Motorola has just announced Marshmallow updates, and the Pure is on the list, no surprise. Although, some fairly new devices like the 2015 Moto E and carrier variants of the 2014 Moto X are not. This is disappointing, but I don’t think we can read too much into it yet.

There are also two Nexus phones you can order right now that will work on any carrier (what a time to be alive). The Nexus 5X is the more modest of the two and the Nexus 6P is more premium. The smaller nexus 5X is basically a homage to the original Nexus 5, which has been a favorite of many users for two years now. Well, this is the upgrade. It has a Snapdragon 808, 2GB of RAM, and 16-32GB of storage. Being a Nexus, there’s no microSD card slot. The screen is 5.2-inches and has a resolution of 1080p. That should be good enough at normal viewing distances, and it’ll be easier on the 2700mAh battery.

Around back, the Nexus 5X has a 12.3MP Sony image sensor along with laser autofocus. Google says this camera will be considerably better in low-light situations. There’s also a fingerprint sensor that ties into Android 6.0 for apps and system security. The larger Nexus 6P also has both of those features on the back, but its frame is all aluminum instead of plastic. The camera also has digital stabilization tech that isn’t supported by the 5X.

The Nexus 6P packs a Snapdragon 810, 3GB of RAM, and 32-128GB of storage. No microSD card slot here either. The display is a 5.7-inch Super AMOLED, and amazingly, it’s the latest generation panel from Samsung. That means it’s basically the same thing you get on the Note 5, which is the best screen on a smartphone right now.

Both Nexus phones will ship with Android 6.0 Marshmallow, which brings support for granular permissions, Google Now On Tap, and better control of background processes. The 6P starts at $99 for the 32GB and the 5X is $379 for the 16GB.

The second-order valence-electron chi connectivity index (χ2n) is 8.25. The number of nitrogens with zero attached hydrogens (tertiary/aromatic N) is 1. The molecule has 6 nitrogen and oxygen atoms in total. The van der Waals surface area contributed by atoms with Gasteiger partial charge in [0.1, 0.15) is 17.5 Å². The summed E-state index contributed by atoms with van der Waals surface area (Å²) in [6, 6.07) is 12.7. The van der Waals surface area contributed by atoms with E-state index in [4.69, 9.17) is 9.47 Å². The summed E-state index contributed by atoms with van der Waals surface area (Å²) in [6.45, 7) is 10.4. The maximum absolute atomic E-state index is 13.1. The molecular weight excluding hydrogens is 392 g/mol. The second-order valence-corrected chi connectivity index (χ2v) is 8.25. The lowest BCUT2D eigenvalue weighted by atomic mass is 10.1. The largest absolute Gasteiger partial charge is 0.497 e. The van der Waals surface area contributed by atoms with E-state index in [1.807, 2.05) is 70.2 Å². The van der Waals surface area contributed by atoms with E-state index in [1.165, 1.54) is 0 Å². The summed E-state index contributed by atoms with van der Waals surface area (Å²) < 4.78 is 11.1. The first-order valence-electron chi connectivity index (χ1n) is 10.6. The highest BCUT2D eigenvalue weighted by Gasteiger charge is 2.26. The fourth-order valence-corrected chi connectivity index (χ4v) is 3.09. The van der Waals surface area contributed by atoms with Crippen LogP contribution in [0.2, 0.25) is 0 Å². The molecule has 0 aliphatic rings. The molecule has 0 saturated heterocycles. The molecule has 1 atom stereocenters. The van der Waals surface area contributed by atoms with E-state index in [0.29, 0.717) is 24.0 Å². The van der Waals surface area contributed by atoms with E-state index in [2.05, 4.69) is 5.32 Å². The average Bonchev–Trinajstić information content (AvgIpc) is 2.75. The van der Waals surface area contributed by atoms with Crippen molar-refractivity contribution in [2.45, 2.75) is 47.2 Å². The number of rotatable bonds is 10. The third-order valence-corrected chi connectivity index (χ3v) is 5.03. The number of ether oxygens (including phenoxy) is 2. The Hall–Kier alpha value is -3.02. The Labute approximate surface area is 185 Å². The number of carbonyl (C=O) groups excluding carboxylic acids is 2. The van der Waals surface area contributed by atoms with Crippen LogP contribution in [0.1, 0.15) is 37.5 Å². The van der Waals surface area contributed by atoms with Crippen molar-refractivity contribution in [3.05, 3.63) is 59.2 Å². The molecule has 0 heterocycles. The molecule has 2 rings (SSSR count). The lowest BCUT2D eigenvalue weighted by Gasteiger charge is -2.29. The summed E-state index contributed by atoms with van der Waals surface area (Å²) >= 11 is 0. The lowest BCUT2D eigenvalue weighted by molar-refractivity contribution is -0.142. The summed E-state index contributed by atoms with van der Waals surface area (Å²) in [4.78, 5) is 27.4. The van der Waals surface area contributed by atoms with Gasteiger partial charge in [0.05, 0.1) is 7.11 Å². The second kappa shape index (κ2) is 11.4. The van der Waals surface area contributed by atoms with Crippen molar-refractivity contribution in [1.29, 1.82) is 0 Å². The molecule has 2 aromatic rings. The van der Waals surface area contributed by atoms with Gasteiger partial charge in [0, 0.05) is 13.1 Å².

You can also still get a Nexus 6 online and from carriers. It has a Snapdragon 805, 3GB of RAM, and 32-64GB of storage. It has a huge 6-inch AMOLED screen at 1440p. The panel technology is a few years old here, so they won’t be as good as the GS6. It does look very nice overall, but there’s going to be some slight burn-in down the line.

There’s no microSD card slot and the battery is non-removable, though. The 13MP camera on the Nexus 6 is surprisingly good, though quite a bit slower than either the GS6 or G4. This phone will get Android 6.0 in the next week or two, making it an appealing choice for $350, or a bit more if you buy it from the carriers.

Wrapping Up

If you’re leaning in the direction of the Nexus or Motorola phones, you should wait a few weeks to see how the 5X and 6P perform in reviews. I have a feeling they’re going to be great, especially for the price. However, you can only get them through Google right now — US carriers are not expected to sell them. It’s a similar story with the Moto X. You have to go through Moto Maker to order it with customization, but a few default versions are on Amazon. There’s no carrier support, though.

For most buyers, the Galaxy S6 is still your best option at the moment. It has the best screen, form factor, and camera of any phone. The software is the only real pain point, and if that bothers you enough, there are plenty of alternatives.


About Science and Tech News

View all posts by Science and Tech News →